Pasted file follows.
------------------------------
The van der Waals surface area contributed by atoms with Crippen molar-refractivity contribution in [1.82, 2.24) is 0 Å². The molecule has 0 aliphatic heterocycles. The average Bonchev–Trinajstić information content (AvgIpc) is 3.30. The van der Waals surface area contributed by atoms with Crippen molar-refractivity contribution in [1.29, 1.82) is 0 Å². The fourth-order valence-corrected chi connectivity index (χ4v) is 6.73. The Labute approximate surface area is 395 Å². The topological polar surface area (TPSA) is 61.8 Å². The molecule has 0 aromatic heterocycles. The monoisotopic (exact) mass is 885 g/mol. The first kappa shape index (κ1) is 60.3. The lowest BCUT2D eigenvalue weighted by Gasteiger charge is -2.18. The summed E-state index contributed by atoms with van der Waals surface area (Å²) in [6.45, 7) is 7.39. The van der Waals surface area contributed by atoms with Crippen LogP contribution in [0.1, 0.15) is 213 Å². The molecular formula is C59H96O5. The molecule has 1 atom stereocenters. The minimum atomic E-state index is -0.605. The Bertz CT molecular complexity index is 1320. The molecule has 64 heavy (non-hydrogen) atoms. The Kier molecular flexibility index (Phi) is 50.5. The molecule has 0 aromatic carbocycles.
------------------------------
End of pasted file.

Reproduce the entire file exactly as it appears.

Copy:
The van der Waals surface area contributed by atoms with Crippen molar-refractivity contribution in [1.82, 2.24) is 0 Å². The molecule has 0 aliphatic heterocycles. The average Bonchev–Trinajstić information content (AvgIpc) is 3.30. The van der Waals surface area contributed by atoms with Crippen molar-refractivity contribution in [1.29, 1.82) is 0 Å². The fourth-order valence-corrected chi connectivity index (χ4v) is 6.73. The Labute approximate surface area is 395 Å². The topological polar surface area (TPSA) is 61.8 Å². The molecule has 0 aromatic heterocycles. The monoisotopic (exact) mass is 885 g/mol. The first kappa shape index (κ1) is 60.3. The lowest BCUT2D eigenvalue weighted by Gasteiger charge is -2.18. The summed E-state index contributed by atoms with van der Waals surface area (Å²) in [6.45, 7) is 7.39. The van der Waals surface area contributed by atoms with Crippen LogP contribution in [0.1, 0.15) is 213 Å². The molecular formula is C59H96O5. The molecule has 1 atom stereocenters. The minimum atomic E-state index is -0.605. The Bertz CT molecular complexity index is 1320. The molecule has 64 heavy (non-hydrogen) atoms. The Kier molecular flexibility index (Phi) is 50.5. The molecule has 0 aromatic carbocycles.